Diversification, as every novice to financial markets is told, is A Good Thing. The opposite strategy, putting all your eggs in one basket, is not. To diversify your assets is to guard against events that may wipe out one particular asset class, because your other assets will not, in the jargon, be to that class.
Think of diversification as a series of firewalls within your holdings. A conflagration in one section is prevented from spreading to the others.
It all sounds reasonable enough, but it is fair to say there are a fair few diversification sceptics about. Their objection usually boils down to the assertion that low risk equals low returns – if it were otherwise, why isn’t everybody diversifying like crazy and getting rich in the process?
Worth the effort?
Let’s look at two questions in order. First, has diversification in general been oversold as a concept? Second, even if the answer is no, is diversification mainly of relevance to investors, rather than traders?
Mathematically, diversification certainly works, regardless of whether you are holding a security for ten minutes or ten years. The probability of losing money tends to reduce the more assets are held.
True, in our example the outcome for gold and the dollar would be less clear cut than an election result. It is possible that you could come out marginally ahead. But it is possible also that you could come out marginally behind.
They key word here is “marginal”. Is it really worth the effort?
What is more, we have yet to discuss an aspect of diversification of which our mathematical model takes no account – fees or charges. By definition, returns are eroded by such charges, especially when they are structured around the number of assets held rather than as a flat percentage of the value of all holdings.
So, in the real world outside the maths classroom, any diversification strategy has to take full account of these charges and to seek a financial services provider whose fee structure best accords with the diversification strategy in question.
In light of this, should the answer to our second question be yes, diversification may well work for investors, especially those taking a long-term view of their investments. For example, over time, a stock-market investor ought to see the “winners”, in terms of company shares, even if outnumbered by the losers, provide positive returns, simply because the more diversified a portfolio, the better the chance that it contains some spectacular success stories that will more than compensate for the losses.
Relevant, or not?
But these success stories will take time to emerge.
Surely diversification is of limited relevance to a trader?
In fact, the very same principle applies, albeit in a different form. Suppose our investor had decided that, rather than assemble a diversified portfolio, they would try to pick those spectacular winners from the outset?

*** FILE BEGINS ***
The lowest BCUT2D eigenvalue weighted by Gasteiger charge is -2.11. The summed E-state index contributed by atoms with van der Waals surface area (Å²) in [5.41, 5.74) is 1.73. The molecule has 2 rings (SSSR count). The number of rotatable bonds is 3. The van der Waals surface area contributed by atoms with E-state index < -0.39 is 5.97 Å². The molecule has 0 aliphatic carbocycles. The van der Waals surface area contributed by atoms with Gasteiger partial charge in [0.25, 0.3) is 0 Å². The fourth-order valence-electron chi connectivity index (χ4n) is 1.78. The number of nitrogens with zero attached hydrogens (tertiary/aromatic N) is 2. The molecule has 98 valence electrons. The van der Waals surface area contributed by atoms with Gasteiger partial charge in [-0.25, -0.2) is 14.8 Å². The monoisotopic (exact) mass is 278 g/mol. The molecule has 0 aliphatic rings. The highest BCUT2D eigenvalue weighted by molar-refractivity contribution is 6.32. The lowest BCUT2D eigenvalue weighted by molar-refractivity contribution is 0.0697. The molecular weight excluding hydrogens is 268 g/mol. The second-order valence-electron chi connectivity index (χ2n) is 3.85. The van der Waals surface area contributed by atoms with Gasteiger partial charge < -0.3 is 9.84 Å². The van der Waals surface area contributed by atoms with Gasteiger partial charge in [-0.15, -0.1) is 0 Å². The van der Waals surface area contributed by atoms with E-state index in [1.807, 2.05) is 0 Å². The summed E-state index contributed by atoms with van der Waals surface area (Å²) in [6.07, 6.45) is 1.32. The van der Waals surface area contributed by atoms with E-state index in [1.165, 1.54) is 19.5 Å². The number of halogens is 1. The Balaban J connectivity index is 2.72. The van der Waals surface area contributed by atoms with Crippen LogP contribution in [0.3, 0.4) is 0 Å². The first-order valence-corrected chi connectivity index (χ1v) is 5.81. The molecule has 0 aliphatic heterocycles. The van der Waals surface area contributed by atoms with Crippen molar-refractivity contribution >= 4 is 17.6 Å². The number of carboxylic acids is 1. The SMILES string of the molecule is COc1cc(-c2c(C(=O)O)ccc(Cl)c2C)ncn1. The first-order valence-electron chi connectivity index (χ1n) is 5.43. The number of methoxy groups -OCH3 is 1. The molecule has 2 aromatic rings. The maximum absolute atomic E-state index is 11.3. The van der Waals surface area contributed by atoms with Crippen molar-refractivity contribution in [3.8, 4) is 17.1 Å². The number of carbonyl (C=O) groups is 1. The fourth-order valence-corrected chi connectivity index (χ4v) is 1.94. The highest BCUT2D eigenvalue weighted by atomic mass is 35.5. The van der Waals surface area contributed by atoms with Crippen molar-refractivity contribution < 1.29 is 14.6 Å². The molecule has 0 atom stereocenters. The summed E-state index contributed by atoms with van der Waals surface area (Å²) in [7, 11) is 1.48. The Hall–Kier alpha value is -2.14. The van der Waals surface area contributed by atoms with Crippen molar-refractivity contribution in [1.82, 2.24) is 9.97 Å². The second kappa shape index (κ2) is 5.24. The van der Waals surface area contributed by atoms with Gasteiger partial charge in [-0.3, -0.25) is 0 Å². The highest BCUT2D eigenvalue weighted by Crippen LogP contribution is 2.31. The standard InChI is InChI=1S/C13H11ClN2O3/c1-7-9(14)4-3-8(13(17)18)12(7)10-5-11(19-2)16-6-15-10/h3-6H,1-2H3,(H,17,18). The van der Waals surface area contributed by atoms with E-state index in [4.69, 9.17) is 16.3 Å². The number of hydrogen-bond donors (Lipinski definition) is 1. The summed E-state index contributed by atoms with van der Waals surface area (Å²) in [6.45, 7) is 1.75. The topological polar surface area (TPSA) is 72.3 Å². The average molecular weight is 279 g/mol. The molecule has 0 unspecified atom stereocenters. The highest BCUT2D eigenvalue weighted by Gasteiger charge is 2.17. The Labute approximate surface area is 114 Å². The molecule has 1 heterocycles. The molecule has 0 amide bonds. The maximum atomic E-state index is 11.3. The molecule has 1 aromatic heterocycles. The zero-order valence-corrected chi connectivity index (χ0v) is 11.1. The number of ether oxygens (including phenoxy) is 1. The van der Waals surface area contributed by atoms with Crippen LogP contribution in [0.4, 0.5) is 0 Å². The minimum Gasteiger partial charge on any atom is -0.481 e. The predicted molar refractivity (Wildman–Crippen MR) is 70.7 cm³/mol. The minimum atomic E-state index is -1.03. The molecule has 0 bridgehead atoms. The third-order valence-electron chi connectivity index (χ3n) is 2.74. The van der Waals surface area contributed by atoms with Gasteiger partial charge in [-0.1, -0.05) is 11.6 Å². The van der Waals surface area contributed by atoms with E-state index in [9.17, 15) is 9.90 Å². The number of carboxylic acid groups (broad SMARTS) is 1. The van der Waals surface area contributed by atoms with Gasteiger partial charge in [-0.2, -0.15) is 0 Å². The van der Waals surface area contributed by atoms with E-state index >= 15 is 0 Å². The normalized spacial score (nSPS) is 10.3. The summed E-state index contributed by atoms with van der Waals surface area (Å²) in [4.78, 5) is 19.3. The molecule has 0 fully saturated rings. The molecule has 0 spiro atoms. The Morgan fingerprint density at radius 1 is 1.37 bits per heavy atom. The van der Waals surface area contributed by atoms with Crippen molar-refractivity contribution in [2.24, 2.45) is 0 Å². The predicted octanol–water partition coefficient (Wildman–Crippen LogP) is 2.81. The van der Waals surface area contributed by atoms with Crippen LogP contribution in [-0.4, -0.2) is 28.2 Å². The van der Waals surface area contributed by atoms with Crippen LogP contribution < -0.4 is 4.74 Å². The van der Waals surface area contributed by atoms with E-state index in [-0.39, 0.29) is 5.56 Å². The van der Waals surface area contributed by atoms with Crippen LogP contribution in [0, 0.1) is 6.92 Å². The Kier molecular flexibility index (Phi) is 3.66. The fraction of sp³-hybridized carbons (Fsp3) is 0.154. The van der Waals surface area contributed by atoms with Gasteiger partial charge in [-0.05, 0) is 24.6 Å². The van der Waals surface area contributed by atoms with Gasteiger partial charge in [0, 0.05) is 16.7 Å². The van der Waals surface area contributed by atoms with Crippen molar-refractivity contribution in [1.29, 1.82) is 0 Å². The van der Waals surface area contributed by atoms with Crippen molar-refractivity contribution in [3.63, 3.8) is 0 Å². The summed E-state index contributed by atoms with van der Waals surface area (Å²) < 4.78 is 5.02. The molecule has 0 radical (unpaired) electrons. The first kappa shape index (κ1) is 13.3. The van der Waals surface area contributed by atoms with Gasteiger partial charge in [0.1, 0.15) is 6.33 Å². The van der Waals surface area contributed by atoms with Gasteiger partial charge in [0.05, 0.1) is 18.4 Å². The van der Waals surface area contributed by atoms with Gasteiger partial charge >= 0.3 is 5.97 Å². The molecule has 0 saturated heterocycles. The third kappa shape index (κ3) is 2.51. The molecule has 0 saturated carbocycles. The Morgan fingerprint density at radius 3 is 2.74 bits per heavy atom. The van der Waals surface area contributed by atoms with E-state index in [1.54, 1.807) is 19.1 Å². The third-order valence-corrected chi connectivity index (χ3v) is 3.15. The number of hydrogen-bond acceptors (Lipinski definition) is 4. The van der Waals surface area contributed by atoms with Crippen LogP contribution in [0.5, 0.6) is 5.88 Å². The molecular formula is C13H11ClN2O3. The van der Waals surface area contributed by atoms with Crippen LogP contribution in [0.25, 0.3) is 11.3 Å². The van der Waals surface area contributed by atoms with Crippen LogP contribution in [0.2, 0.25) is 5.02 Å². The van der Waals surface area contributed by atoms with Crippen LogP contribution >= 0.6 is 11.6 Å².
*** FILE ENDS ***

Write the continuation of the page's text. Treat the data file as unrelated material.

Of course, they may have been successful, in which case their overall return would have been much greater because there would have been no deductions for the cost of the failed investments. But how likely, in reality, would such success have been?
You could be proved right. If the personal trading record that all traders are advised to keep shows your previous trades paid off, let’s say, 55% of the time, then, in simple terms, your big and costly dollar/euro trade has a 55% chance of coming good.
That still leaves a 45% chance of failure, and this time the stakes are much higher. Bear in mind also that 55% is an average that emerged over a long series of previous trades. There is no guarantee that it will be repeated on this single occasion.
In short, diversification is far from irrelevant to traders. But there is much more to a diversified strategy than simply collecting a batch of apparently-different pairs and then trading them.
Such a strategy would be diversified only in the superficial sense that the assets in question appeared to have little in common. The vital word here is “appeared”.
Watch fees and charges
The key to successful diversification is to pursue, in the jargon, minimum correlation among the different assets. This means that it is not enough for securities just to look different – traders need to search for hidden linkages that expose apparently-diversified assets to similar risks.
For example, you could be trading a view on Brent crude at the same time as trading the . The link here is that China’s economic health is an important indicator of oil demand, thus similar risks face both assets.
In conclusion, diversification as a concept is highly relevant to traders, as well as investors. They ought to have a full understanding of the relevant fees and charges in putting together their diversification strategies. They should avoid largely-pointless diversifications, as seen in our example of betting on both sides in an election.
And they should always seek to uncover the hidden linkages that undermine diversification.
Watch our video to learn more about diversification.